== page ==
OTC drugs. “I tend to dissuade people from using over-the-counter combination cold formulas that contain some mixture of antihistamines, cough suppressants, decongestants, and pain relievers,” says Barrett.


Because you may not need them all, and they may have side effects. For example, antihistamines and cough suppressants can cause dizziness and drowsiness, and decongestants can cause insomnia.

Fever. “You won’t shorten the illness by lowering your fever,” says Barrett.

If you want to treat a fever, aches, or a headache, he suggests acetaminophen (Tylenol). “It doesn’t cause stomach ulcers or kidney problems like ibuprofen, naproxen, and aspirin can.” But don’t take more than 3,000 mg a day of acetaminophen. More can damage the liver.

1Sleep 38: 1353, 2015.

2Am. J. Respir. Crit. Care Med. 152: S53, 1995.

3Health Psychol. 17: 214, 1998.

4Am. J. Lifestyle Med. 5: 338, 2011.

5Ann. Fam. Med. 10: 337, 2012.

6PLoS One 13: e0197778, 2018.



Zinc lozenges may shorten colds slightly.

“The data on zinc is better than on any other supplement,” says the University of Wisconsin’s Bruce Barrett.

But not just any zinc. Zinc lozenges release zinc slowly, which may prevent viruses from replicating or binding to cells in the throat and nose.

In a handful of small trials, colds were one to three days shorter in adults who sucked on zinc rather than placebo lozenges every few hours throughout their colds.1 Those trials (most were funded by or had lozenges provided by zinc-supplement makers) had people take at least 75 milligrams a day of zinc acetate or zinc gluconate at the first sign of a cold. (Zinc lozenges that contain citric acid, mannitol, sorbitol, or tartaric acid don’t seem to work.)

In a larger, company-funded trial (co-authored by a company employee), on the other hand, neither zinc gluconate nor acetate cut colds short.2 It’s not clear why.

“Zinc may work for some people,” notes Barrett. “But the effect is probably modest.” And the lozenges may cause nausea or a lingering bad taste.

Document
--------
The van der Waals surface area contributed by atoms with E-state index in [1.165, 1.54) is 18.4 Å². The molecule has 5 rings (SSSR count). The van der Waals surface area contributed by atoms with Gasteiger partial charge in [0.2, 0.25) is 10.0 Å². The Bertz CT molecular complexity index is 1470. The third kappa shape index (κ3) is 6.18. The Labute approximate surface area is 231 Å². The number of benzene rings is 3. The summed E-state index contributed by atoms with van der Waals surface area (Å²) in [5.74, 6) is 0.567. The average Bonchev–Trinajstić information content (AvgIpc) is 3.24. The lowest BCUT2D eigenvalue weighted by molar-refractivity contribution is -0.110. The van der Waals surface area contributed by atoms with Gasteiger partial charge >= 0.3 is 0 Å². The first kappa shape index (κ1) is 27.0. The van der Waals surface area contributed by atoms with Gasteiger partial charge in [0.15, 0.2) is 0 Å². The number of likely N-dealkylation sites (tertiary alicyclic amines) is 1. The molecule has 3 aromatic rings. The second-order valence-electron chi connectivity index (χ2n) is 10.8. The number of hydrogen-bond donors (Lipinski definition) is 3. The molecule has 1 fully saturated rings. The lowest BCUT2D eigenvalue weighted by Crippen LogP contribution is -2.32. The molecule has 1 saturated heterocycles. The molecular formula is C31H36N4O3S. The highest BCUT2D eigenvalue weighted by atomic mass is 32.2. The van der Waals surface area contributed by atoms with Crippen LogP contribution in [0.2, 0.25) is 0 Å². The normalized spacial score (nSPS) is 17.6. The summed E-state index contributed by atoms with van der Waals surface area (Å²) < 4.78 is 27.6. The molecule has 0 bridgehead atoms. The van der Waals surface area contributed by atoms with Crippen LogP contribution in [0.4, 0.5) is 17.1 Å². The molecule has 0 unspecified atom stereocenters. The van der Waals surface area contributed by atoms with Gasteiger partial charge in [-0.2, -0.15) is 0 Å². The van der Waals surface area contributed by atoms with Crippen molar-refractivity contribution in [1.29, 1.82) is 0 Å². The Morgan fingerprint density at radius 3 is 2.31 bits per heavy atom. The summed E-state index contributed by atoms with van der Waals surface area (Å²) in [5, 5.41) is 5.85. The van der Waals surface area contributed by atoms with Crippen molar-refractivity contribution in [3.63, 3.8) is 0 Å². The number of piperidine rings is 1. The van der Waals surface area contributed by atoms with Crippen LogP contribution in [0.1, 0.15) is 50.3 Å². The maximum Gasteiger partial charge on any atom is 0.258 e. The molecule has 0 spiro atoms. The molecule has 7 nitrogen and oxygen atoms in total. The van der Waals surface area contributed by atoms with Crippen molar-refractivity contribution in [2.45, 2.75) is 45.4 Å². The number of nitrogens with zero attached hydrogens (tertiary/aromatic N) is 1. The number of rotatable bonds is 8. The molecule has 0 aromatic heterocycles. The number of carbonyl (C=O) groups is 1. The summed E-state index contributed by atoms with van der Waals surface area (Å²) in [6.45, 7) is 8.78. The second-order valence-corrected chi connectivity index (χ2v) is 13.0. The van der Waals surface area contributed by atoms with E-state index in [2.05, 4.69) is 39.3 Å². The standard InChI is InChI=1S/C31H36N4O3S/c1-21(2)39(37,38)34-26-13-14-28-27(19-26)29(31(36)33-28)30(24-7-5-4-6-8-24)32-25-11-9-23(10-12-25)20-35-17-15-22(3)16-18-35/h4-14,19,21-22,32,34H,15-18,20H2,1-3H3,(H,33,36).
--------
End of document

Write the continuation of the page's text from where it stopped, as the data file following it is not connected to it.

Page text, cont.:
1JRSM Open 2017. doi:10.1177/2054270417694291.

2Clin. Infect. Dis. 5: 1202, 2000.

Vitamin C

May prevent colds...in ultramarathoners.

Vitamin C is king of the cold supplements. Does it work?

In seven trials that tested vitamin C’s ability to treat a cold, taking roughly 3,000 milligrams at the first sniffle didn’t make the cold shorter or less severe.1

And in 24 trials on a total of nearly 11,000 people, those who took 200 to 2,000 mg a day for an average of three months were no less likely to catch a cold than placebo takers. In those same studies, colds were 8 percent shorter in the adult C takers—about half a day for a weeklong cold.1 Hardly worth it.

But in five trials of roughly 600 people doing intense physical activity like an ultramarathon, 250 to 1,000 mg a day of vitamin C for two to eight weeks cut the risk of catching a cold in half.1

1Cochrane Database Syst. Rev. 1: CD000980, 2013.


Evidence? Weak.

In two small, poor-quality studies, flu-like symptoms resolved faster in people taking elderberry than a placebo.1,2 (One of the studies was funded by a supplement maker. The other didn’t reveal its funding.)

Can elderberry prevent illness? In a company-funded trial, 312 adults who took 600 mg a day for 9 days leading up to airline travel and 900 mg a day for 6 to 7 days during and after travel were no less likely to catch a cold than placebo takers.3

1J. Altern. Complement. Med. 1: 361, 1995.